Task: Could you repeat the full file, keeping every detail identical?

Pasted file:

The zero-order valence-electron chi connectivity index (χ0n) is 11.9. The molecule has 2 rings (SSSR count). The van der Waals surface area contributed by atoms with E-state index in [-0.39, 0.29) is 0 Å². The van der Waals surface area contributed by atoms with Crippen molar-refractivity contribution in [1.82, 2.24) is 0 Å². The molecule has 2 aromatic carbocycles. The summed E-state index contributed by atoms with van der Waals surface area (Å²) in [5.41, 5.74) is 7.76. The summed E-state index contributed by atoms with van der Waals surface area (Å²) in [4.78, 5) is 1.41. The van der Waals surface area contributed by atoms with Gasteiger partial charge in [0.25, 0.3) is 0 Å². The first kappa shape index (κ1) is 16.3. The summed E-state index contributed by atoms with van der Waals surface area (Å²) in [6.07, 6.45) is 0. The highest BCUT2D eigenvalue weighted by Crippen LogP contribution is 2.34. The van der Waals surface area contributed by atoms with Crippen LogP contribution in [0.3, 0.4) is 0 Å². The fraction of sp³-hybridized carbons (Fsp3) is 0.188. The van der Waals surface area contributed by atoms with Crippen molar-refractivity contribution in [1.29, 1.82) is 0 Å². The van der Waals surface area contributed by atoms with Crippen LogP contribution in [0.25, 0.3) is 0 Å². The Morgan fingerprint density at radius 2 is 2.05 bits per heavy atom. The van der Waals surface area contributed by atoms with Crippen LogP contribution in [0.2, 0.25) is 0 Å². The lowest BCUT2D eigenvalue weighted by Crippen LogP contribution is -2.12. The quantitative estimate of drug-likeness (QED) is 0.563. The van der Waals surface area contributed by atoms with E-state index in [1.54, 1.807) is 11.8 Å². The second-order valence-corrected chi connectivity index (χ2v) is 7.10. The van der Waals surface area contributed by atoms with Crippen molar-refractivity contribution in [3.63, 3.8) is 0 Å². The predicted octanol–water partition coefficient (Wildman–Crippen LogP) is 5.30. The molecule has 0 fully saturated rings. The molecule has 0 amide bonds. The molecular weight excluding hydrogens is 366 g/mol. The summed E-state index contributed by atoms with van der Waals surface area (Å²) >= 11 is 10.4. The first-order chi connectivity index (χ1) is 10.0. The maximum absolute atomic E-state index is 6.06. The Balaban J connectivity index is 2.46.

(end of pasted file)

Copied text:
The zero-order valence-electron chi connectivity index (χ0n) is 11.9. The molecule has 2 rings (SSSR count). The van der Waals surface area contributed by atoms with E-state index in [-0.39, 0.29) is 0 Å². The van der Waals surface area contributed by atoms with Crippen molar-refractivity contribution in [1.82, 2.24) is 0 Å². The molecule has 2 aromatic carbocycles. The summed E-state index contributed by atoms with van der Waals surface area (Å²) in [5.41, 5.74) is 7.76. The summed E-state index contributed by atoms with van der Waals surface area (Å²) in [4.78, 5) is 1.41. The van der Waals surface area contributed by atoms with Gasteiger partial charge in [0.25, 0.3) is 0 Å². The first kappa shape index (κ1) is 16.3. The summed E-state index contributed by atoms with van der Waals surface area (Å²) in [6.07, 6.45) is 0. The highest BCUT2D eigenvalue weighted by Crippen LogP contribution is 2.34. The van der Waals surface area contributed by atoms with Crippen LogP contribution in [0.3, 0.4) is 0 Å². The fraction of sp³-hybridized carbons (Fsp3) is 0.188. The van der Waals surface area contributed by atoms with Crippen molar-refractivity contribution in [1.29, 1.82) is 0 Å². The van der Waals surface area contributed by atoms with Crippen LogP contribution in [0.25, 0.3) is 0 Å². The Morgan fingerprint density at radius 2 is 2.05 bits per heavy atom. The van der Waals surface area contributed by atoms with Crippen LogP contribution in [0.2, 0.25) is 0 Å². The lowest BCUT2D eigenvalue weighted by Crippen LogP contribution is -2.12. The quantitative estimate of drug-likeness (QED) is 0.563. The van der Waals surface area contributed by atoms with E-state index in [1.54, 1.807) is 11.8 Å². The second-order valence-corrected chi connectivity index (χ2v) is 7.10. The van der Waals surface area contributed by atoms with Crippen molar-refractivity contribution in [3.63, 3.8) is 0 Å². The predicted octanol–water partition coefficient (Wildman–Crippen LogP) is 5.30. The molecule has 0 fully saturated rings. The molecule has 0 amide bonds. The molecular weight excluding hydrogens is 366 g/mol. The summed E-state index contributed by atoms with van der Waals surface area (Å²) >= 11 is 10.4. The first-order chi connectivity index (χ1) is 10.0. The maximum absolute atomic E-state index is 6.06. The Balaban J connectivity index is 2.46.